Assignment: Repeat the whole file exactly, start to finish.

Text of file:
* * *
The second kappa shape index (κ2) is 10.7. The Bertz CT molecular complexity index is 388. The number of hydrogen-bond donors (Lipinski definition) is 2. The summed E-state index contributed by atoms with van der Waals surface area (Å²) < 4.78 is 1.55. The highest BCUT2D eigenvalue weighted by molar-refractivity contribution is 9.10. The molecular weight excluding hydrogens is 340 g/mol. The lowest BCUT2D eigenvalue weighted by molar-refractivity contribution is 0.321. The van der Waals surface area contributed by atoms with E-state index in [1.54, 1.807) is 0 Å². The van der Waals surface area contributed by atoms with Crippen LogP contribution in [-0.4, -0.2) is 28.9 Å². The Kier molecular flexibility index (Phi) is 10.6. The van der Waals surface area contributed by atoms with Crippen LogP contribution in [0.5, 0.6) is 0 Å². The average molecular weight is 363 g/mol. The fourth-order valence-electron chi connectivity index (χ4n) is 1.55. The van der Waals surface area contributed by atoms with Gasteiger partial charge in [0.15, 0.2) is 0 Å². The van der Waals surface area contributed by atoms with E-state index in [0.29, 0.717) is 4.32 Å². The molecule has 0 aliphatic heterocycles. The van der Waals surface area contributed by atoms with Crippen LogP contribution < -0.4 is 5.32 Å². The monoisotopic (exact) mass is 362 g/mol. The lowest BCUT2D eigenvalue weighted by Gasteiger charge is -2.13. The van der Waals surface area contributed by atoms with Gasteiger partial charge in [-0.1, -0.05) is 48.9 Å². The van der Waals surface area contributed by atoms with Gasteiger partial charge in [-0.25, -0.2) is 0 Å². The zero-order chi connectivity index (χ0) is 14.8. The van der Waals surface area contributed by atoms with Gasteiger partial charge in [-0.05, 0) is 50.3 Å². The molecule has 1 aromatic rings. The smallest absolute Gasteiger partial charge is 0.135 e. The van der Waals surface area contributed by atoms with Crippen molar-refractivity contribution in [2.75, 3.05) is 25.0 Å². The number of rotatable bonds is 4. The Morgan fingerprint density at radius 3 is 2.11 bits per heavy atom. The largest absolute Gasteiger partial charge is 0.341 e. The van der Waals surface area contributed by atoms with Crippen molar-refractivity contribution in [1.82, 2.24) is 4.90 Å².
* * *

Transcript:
The second kappa shape index (κ2) is 10.7. The Bertz CT molecular complexity index is 388. The number of hydrogen-bond donors (Lipinski definition) is 2. The summed E-state index contributed by atoms with van der Waals surface area (Å²) < 4.78 is 1.55. The highest BCUT2D eigenvalue weighted by molar-refractivity contribution is 9.10. The molecular weight excluding hydrogens is 340 g/mol. The lowest BCUT2D eigenvalue weighted by molar-refractivity contribution is 0.321. The van der Waals surface area contributed by atoms with E-state index in [1.54, 1.807) is 0 Å². The van der Waals surface area contributed by atoms with Crippen LogP contribution in [-0.4, -0.2) is 28.9 Å². The Kier molecular flexibility index (Phi) is 10.6. The van der Waals surface area contributed by atoms with Crippen LogP contribution in [0.5, 0.6) is 0 Å². The average molecular weight is 363 g/mol. The fourth-order valence-electron chi connectivity index (χ4n) is 1.55. The van der Waals surface area contributed by atoms with Gasteiger partial charge in [0.15, 0.2) is 0 Å². The van der Waals surface area contributed by atoms with E-state index in [0.29, 0.717) is 4.32 Å². The molecule has 0 aliphatic heterocycles. The van der Waals surface area contributed by atoms with Crippen LogP contribution < -0.4 is 5.32 Å². The monoisotopic (exact) mass is 362 g/mol. The lowest BCUT2D eigenvalue weighted by Gasteiger charge is -2.13. The van der Waals surface area contributed by atoms with Gasteiger partial charge in [-0.1, -0.05) is 48.9 Å². The van der Waals surface area contributed by atoms with Gasteiger partial charge in [-0.25, -0.2) is 0 Å². The zero-order chi connectivity index (χ0) is 14.8. The van der Waals surface area contributed by atoms with Gasteiger partial charge in [-0.05, 0) is 50.3 Å². The molecule has 1 aromatic rings. The smallest absolute Gasteiger partial charge is 0.135 e. The van der Waals surface area contributed by atoms with Crippen molar-refractivity contribution in [2.75, 3.05) is 25.0 Å². The number of rotatable bonds is 4. The Morgan fingerprint density at radius 3 is 2.11 bits per heavy atom. The largest absolute Gasteiger partial charge is 0.341 e. The van der Waals surface area contributed by atoms with Crippen molar-refractivity contribution in [1.82, 2.24) is 4.90 Å².